Whereas a chisel can be sharpened for years without noticeably shortening its life, the cutting head of an auger bit has not metal to spare. Bits should therefore be treated with fanatical restraint. Remove the least amount of material to restore the cutting edges.
A tapered auger bit file and a slip stone are the tools you need.
Aldren A. Watson, Hand Tools: Their Ways and Workings, 1982
The true use of an auger bit file is to clean up binding rabbets on a guitar.
It does a crackerjack job, it doesn't remove too much material at a time, it's thin enough to work in the binding pocket where the neck meets the top and I can use it to sharpen my auger bits (I have a separate file just for that task).
A very handy little file.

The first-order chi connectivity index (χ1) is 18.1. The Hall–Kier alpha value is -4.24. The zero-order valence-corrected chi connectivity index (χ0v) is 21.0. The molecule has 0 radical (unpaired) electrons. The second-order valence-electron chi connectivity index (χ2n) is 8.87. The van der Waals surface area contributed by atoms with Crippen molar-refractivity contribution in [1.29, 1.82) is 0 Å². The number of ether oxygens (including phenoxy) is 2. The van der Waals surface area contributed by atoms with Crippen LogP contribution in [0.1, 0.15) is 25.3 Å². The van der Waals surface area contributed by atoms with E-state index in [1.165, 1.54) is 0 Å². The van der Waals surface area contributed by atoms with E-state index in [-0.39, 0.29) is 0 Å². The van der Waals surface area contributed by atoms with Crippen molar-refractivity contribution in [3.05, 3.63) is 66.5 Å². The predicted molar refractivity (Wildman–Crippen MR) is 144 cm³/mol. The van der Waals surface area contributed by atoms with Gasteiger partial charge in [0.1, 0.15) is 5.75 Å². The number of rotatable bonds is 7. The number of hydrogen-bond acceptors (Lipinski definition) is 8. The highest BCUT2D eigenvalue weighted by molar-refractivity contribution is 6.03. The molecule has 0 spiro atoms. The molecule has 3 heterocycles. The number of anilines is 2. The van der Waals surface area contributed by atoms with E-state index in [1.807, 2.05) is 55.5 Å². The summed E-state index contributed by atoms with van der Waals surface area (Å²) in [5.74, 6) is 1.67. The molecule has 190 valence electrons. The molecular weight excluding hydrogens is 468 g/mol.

Finished bindings on a Western red cedar/Indian rosewood concert guitar.
Along with the auger bit file, I also use emery boards to clean rabbets, they are especially useful at the guitar's waist, always a tricky spot to get right.
Work continues in my shop, three guitars are keeping me busy at the moment. When all of those are completed I will have four guitars that need to be French polished.
Did I mention I need to build a new workbench? My the joints on my old "Roy Underhill-esque" are getting loose, she rocks too much anymore and it always was too light in weight. I have plans for a new one made out of alder and Douglas fir.
Did I mention I need renovate my workshop?
Too much work and not enough time.
Here's a video of my former classical guitar teacher, Warren Haskell.
A new East Indian rosewood bridge for a “Brahms” eight string classical guitar and some of the tools needed to create it.
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